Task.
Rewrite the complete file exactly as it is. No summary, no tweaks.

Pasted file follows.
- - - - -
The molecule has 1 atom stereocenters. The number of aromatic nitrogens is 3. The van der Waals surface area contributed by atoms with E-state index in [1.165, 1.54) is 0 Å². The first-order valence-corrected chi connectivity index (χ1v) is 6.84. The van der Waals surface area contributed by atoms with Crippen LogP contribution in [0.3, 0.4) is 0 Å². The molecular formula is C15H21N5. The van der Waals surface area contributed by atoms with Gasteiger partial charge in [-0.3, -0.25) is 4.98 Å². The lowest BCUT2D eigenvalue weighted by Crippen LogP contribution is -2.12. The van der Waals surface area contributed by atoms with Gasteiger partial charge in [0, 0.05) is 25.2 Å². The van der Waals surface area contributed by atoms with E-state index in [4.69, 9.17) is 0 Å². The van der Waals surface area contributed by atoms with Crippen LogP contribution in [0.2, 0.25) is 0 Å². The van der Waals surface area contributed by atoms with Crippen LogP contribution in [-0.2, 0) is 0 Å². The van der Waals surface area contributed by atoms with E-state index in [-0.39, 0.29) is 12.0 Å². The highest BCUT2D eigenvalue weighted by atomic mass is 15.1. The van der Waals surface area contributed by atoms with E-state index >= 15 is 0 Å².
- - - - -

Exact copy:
The molecule has 1 atom stereocenters. The number of aromatic nitrogens is 3. The van der Waals surface area contributed by atoms with E-state index in [1.165, 1.54) is 0 Å². The first-order valence-corrected chi connectivity index (χ1v) is 6.84. The van der Waals surface area contributed by atoms with Crippen LogP contribution in [0.3, 0.4) is 0 Å². The molecular formula is C15H21N5. The van der Waals surface area contributed by atoms with Gasteiger partial charge in [-0.3, -0.25) is 4.98 Å². The lowest BCUT2D eigenvalue weighted by Crippen LogP contribution is -2.12. The van der Waals surface area contributed by atoms with Gasteiger partial charge in [0, 0.05) is 25.2 Å². The van der Waals surface area contributed by atoms with E-state index in [4.69, 9.17) is 0 Å². The van der Waals surface area contributed by atoms with Crippen LogP contribution in [0.2, 0.25) is 0 Å². The van der Waals surface area contributed by atoms with Crippen LogP contribution in [-0.2, 0) is 0 Å². The van der Waals surface area contributed by atoms with E-state index in [-0.39, 0.29) is 12.0 Å². The highest BCUT2D eigenvalue weighted by atomic mass is 15.1. The van der Waals surface area contributed by atoms with E-state index >= 15 is 0 Å².